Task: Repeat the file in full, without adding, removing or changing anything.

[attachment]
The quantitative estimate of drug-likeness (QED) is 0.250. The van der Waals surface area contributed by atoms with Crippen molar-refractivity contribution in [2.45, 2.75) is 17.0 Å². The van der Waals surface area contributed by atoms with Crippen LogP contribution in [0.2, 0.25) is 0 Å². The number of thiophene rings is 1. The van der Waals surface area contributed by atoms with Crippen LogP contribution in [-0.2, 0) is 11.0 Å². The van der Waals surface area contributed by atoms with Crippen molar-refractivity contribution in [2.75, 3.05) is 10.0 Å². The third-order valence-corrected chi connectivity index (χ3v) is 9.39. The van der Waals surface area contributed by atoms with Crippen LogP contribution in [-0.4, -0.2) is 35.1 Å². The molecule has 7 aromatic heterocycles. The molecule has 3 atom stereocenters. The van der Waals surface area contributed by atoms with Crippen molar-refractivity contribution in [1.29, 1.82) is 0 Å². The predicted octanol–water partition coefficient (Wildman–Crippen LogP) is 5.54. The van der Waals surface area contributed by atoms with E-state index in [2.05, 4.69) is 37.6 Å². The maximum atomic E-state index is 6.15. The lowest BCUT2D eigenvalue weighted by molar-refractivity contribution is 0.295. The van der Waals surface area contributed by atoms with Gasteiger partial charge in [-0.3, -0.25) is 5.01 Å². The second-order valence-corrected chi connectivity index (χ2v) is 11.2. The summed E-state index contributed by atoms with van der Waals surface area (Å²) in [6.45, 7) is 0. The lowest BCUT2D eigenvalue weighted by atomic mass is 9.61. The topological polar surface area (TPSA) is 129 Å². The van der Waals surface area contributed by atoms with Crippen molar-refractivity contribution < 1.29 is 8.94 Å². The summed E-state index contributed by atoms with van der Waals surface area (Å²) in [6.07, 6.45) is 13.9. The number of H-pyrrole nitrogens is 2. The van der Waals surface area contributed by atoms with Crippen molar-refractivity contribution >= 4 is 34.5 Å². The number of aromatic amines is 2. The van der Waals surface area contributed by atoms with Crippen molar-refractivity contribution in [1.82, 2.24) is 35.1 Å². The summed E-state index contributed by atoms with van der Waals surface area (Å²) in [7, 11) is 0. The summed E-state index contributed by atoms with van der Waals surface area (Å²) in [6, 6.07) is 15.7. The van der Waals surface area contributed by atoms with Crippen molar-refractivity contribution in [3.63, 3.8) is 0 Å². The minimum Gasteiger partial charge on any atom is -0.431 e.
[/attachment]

The quantitative estimate of drug-likeness (QED) is 0.250. The van der Waals surface area contributed by atoms with Crippen molar-refractivity contribution in [2.45, 2.75) is 17.0 Å². The van der Waals surface area contributed by atoms with Crippen LogP contribution in [0.2, 0.25) is 0 Å². The number of thiophene rings is 1. The van der Waals surface area contributed by atoms with Crippen LogP contribution in [-0.2, 0) is 11.0 Å². The van der Waals surface area contributed by atoms with Crippen molar-refractivity contribution in [2.75, 3.05) is 10.0 Å². The third-order valence-corrected chi connectivity index (χ3v) is 9.39. The van der Waals surface area contributed by atoms with Crippen LogP contribution in [-0.4, -0.2) is 35.1 Å². The molecule has 7 aromatic heterocycles. The molecule has 3 atom stereocenters. The van der Waals surface area contributed by atoms with Crippen molar-refractivity contribution in [1.29, 1.82) is 0 Å². The predicted octanol–water partition coefficient (Wildman–Crippen LogP) is 5.54. The van der Waals surface area contributed by atoms with E-state index in [2.05, 4.69) is 37.6 Å². The maximum atomic E-state index is 6.15. The lowest BCUT2D eigenvalue weighted by molar-refractivity contribution is 0.295. The van der Waals surface area contributed by atoms with Gasteiger partial charge in [-0.3, -0.25) is 5.01 Å². The second-order valence-corrected chi connectivity index (χ2v) is 11.2. The summed E-state index contributed by atoms with van der Waals surface area (Å²) in [6.45, 7) is 0. The lowest BCUT2D eigenvalue weighted by atomic mass is 9.61. The topological polar surface area (TPSA) is 129 Å². The van der Waals surface area contributed by atoms with Crippen molar-refractivity contribution < 1.29 is 8.94 Å². The summed E-state index contributed by atoms with van der Waals surface area (Å²) in [6.07, 6.45) is 13.9. The number of H-pyrrole nitrogens is 2. The van der Waals surface area contributed by atoms with Crippen molar-refractivity contribution >= 4 is 34.5 Å². The number of aromatic amines is 2. The van der Waals surface area contributed by atoms with Crippen molar-refractivity contribution in [1.82, 2.24) is 35.1 Å². The summed E-state index contributed by atoms with van der Waals surface area (Å²) in [7, 11) is 0. The summed E-state index contributed by atoms with van der Waals surface area (Å²) in [6, 6.07) is 15.7. The van der Waals surface area contributed by atoms with Crippen molar-refractivity contribution in [3.63, 3.8) is 0 Å². The minimum Gasteiger partial charge on any atom is -0.431 e.